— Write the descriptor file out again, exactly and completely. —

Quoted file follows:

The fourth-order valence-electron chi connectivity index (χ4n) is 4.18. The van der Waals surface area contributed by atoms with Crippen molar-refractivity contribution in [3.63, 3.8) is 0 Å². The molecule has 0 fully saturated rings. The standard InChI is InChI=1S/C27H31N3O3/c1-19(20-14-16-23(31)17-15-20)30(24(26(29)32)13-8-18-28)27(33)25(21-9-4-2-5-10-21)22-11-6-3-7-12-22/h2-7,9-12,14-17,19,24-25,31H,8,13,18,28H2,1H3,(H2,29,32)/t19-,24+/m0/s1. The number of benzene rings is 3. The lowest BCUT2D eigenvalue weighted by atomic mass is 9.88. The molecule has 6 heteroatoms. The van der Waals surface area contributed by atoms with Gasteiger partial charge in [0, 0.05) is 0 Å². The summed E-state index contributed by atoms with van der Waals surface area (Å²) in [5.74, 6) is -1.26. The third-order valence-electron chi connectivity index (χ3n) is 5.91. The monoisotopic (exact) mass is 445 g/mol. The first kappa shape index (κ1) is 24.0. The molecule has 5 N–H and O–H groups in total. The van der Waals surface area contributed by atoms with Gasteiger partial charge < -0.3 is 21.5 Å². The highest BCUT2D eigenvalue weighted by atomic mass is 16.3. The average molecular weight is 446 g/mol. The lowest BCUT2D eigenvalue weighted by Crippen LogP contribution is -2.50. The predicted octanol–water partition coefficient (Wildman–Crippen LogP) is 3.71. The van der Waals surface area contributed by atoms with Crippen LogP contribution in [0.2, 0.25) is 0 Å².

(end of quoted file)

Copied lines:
The fourth-order valence-electron chi connectivity index (χ4n) is 4.18. The van der Waals surface area contributed by atoms with Crippen molar-refractivity contribution in [3.63, 3.8) is 0 Å². The molecule has 0 fully saturated rings. The standard InChI is InChI=1S/C27H31N3O3/c1-19(20-14-16-23(31)17-15-20)30(24(26(29)32)13-8-18-28)27(33)25(21-9-4-2-5-10-21)22-11-6-3-7-12-22/h2-7,9-12,14-17,19,24-25,31H,8,13,18,28H2,1H3,(H2,29,32)/t19-,24+/m0/s1. The number of benzene rings is 3. The lowest BCUT2D eigenvalue weighted by atomic mass is 9.88. The molecule has 6 heteroatoms. The van der Waals surface area contributed by atoms with Gasteiger partial charge in [0, 0.05) is 0 Å². The summed E-state index contributed by atoms with van der Waals surface area (Å²) in [5.74, 6) is -1.26. The third-order valence-electron chi connectivity index (χ3n) is 5.91. The monoisotopic (exact) mass is 445 g/mol. The first kappa shape index (κ1) is 24.0. The molecule has 5 N–H and O–H groups in total. The van der Waals surface area contributed by atoms with Gasteiger partial charge < -0.3 is 21.5 Å². The highest BCUT2D eigenvalue weighted by atomic mass is 16.3. The average molecular weight is 446 g/mol. The lowest BCUT2D eigenvalue weighted by Crippen LogP contribution is -2.50. The predicted octanol–water partition coefficient (Wildman–Crippen LogP) is 3.71. The van der Waals surface area contributed by atoms with Crippen LogP contribution in [0.2, 0.25) is 0 Å².